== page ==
The advertisement below right is from the Sunday Oregonian August 26, 1906 for a “high-class Hotel” situated at 689-691-6930695 Northrup Street to be completed next month. The drawing looks far more akin to the American Inn than the reality on the street today. With this drawing in hand in the field you can see where many of the decretive front façade columns and porch features were once attached. The stucco patches are clearly visible and the doors to nowhere on the second and third floors would have once been for access to the former porches.


Oregonian Ad for the completion of the Hotel on NW Northrup
Oregonian Ad for the completion of the Hotel on NW Northrup August 26, 1906 p 18- the address of the agent at the bottom and the 1930s change of address and no referance to the American Inn  made this ad a hidden treasure.
"The American Inn, World's Fair Grounds, Portland Oregon" The Pacific Monthly-Advertising Section
“The American Inn, World’s Fair Grounds, Portland Oregon” The Pacific Monthly-Advertising Section 1905











The permit card was enough to close the case.



Slabtown Nob Hill Fun Fact #29: Where was the Pest House?


The first official municipal “pest house” opened in Portland in 1862. It was a private home rented to the city for the purpose of quarantining the communicable sick. Not everyone ended up in the pest house—private homes would fly a yellow flag in warning if there were ill residents under quarantine. In September 23, 1873 the Oregon Statesman reported that “the pest house had burned on Wednesday morning”, with no location noted.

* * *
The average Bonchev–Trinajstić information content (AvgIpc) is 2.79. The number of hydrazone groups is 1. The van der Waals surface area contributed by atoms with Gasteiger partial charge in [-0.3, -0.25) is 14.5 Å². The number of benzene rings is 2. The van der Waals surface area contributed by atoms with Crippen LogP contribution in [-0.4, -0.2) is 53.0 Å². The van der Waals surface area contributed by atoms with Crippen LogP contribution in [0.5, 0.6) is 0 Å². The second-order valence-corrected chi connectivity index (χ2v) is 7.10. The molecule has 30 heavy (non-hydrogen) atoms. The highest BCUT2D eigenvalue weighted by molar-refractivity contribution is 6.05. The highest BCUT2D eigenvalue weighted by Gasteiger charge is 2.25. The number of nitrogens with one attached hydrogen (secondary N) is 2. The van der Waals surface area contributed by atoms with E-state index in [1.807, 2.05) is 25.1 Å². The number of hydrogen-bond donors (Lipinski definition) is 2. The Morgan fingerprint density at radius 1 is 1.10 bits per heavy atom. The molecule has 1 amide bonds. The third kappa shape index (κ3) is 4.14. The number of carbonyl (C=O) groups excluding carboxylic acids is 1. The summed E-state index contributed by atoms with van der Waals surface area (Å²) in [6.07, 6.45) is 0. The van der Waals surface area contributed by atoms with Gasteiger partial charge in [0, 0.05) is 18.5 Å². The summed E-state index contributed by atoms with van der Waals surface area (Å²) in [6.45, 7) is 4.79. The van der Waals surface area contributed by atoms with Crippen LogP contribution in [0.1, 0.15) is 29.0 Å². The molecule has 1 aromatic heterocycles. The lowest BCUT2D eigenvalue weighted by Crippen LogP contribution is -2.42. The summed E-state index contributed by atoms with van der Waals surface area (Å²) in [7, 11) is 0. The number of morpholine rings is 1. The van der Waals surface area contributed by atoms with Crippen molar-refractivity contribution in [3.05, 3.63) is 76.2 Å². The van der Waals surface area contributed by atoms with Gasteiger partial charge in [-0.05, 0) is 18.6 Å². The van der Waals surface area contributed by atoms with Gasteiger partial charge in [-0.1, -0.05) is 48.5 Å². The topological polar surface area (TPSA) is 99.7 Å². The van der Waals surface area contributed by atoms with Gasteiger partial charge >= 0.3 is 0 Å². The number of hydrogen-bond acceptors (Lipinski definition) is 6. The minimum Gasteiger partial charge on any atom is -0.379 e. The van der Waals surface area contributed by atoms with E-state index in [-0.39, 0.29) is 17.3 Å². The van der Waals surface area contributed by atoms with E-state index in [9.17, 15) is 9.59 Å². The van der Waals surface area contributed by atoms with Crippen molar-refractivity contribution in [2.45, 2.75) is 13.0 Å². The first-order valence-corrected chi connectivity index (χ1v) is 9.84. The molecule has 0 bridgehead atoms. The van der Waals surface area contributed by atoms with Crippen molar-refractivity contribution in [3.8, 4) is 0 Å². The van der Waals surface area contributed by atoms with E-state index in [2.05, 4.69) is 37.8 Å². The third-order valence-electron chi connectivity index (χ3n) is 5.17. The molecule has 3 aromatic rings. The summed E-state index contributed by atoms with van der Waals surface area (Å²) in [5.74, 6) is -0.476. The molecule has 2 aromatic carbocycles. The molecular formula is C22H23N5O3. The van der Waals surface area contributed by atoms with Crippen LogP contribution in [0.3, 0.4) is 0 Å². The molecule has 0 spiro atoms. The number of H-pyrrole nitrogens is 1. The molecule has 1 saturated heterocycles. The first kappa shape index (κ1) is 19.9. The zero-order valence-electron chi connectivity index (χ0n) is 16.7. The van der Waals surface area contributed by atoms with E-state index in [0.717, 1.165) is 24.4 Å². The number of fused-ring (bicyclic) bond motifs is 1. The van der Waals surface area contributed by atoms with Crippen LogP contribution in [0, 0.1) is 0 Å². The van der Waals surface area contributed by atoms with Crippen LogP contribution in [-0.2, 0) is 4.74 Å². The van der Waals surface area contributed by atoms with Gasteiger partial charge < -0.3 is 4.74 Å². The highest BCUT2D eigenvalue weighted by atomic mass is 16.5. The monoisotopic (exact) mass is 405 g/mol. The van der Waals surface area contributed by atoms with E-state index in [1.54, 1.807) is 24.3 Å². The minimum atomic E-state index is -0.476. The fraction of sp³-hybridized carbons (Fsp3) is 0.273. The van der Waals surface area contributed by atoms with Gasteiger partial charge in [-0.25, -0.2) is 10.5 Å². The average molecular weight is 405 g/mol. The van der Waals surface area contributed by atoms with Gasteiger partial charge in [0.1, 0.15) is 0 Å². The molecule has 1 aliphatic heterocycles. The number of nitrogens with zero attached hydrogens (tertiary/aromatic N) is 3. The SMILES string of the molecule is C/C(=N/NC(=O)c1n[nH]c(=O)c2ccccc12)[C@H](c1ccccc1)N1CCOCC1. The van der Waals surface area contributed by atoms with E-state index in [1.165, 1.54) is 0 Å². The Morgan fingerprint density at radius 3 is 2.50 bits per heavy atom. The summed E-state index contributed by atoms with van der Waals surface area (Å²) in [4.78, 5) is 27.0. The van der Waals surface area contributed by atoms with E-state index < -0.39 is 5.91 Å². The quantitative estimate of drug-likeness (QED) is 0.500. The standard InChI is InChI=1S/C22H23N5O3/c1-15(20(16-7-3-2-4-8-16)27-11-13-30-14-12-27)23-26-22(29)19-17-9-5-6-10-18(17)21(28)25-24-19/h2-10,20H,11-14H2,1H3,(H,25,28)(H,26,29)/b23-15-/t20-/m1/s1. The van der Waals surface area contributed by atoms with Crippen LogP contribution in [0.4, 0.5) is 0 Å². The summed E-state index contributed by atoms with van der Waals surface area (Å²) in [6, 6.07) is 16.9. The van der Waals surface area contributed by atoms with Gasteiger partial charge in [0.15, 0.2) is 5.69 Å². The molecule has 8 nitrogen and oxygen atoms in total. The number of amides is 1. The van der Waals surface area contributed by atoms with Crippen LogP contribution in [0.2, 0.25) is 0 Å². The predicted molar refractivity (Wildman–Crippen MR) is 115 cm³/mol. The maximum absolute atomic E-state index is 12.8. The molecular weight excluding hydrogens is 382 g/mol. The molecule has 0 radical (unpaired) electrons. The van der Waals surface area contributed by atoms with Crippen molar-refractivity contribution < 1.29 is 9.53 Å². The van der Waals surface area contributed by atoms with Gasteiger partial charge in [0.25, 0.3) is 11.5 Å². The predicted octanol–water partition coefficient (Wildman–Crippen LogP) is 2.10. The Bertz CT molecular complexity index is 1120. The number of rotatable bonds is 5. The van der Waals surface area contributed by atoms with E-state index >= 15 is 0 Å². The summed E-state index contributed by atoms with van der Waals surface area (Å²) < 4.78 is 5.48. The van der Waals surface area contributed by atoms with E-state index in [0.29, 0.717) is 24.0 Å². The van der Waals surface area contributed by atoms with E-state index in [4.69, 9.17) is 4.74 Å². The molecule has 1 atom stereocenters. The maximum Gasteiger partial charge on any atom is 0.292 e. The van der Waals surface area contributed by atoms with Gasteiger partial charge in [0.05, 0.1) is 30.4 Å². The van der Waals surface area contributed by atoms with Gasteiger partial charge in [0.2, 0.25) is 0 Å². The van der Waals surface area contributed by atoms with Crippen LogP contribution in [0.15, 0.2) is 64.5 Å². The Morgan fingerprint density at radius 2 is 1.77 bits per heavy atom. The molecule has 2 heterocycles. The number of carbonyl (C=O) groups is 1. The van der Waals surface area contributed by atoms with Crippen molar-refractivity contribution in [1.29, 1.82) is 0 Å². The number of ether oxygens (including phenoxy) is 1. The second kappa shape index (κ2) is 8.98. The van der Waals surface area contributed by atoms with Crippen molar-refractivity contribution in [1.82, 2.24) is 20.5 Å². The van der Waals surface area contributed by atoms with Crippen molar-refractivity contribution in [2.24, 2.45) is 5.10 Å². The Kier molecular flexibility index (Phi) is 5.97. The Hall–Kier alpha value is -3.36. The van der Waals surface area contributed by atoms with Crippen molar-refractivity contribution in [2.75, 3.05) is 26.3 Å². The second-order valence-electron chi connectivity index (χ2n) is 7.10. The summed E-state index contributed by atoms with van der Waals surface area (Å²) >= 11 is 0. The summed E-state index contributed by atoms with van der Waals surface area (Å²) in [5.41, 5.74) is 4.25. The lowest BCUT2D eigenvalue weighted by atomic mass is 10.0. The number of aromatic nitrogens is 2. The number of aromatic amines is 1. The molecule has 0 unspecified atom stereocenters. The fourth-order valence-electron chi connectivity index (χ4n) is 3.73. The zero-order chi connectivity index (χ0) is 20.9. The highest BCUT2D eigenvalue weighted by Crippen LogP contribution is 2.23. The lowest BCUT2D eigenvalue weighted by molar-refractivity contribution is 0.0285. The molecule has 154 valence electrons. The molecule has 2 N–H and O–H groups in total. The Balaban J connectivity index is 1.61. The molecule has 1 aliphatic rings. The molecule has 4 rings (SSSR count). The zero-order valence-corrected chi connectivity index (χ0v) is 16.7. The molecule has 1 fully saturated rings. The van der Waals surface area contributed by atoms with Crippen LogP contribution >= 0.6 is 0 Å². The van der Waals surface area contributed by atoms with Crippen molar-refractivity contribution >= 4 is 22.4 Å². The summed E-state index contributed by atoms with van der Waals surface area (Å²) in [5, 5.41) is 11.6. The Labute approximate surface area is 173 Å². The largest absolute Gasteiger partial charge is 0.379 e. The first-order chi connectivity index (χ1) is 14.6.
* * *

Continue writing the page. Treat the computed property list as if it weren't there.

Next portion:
In 1873 the city of Portland built a pest house alongside Balch Creek to quarantine smallpox cases and possibly other illnesses such as leprosy.  The city auditor selected the site because a tract of land near the head of “Giles’ Lake” had been offered to the city for that purpose—however the connecting road cost several thousand dollars to construct. (East Portland also had a pest house.) In November 1888 the Albany Daily Democrat accused the Oregonian of underreporting the number of smallpox cases in Portland. A reporter from the Pioneer had enumerated 30 houses flying smallpox flags and had been informed upon his visit to the pest house that there were 20 smallpox patients receiving care.

Man with Small Pox
The New Northwest (Portland, Oregon) · Fri, Jun 21, 1872 (There are no known images of the Balch Creek Pest House)

While tuberculosis was the leading cause of death in the city in 1897, smallpox was a constant threat (in 1889 there had been a smallpox epidemic).  The police chief, James Lappeus, was tasked with bringing infected individuals to the Balch Creek pest house for care and treatment.

The Oregon Daily Journal reported on Sep. 3, 1902 that for $500 dollars Dr. James C. Zan would arrange for the architect and to have the new main pest house building constructed, in order to separate the confirmed cases from symptoms of a suspicious nature. Dr. Zan was the health officer for the city from 1900 to 1905. Fatalities from smallpox were not uncommon and victims were often interred in unmarked graves under what is now Montgomery Park’s parking lot. In 1903 the Oregonian tried to upset readers by reporting that the pest house residents were living large at the city’s expense with the headline “Smallpox Patients are Banqueted like Monarchs”.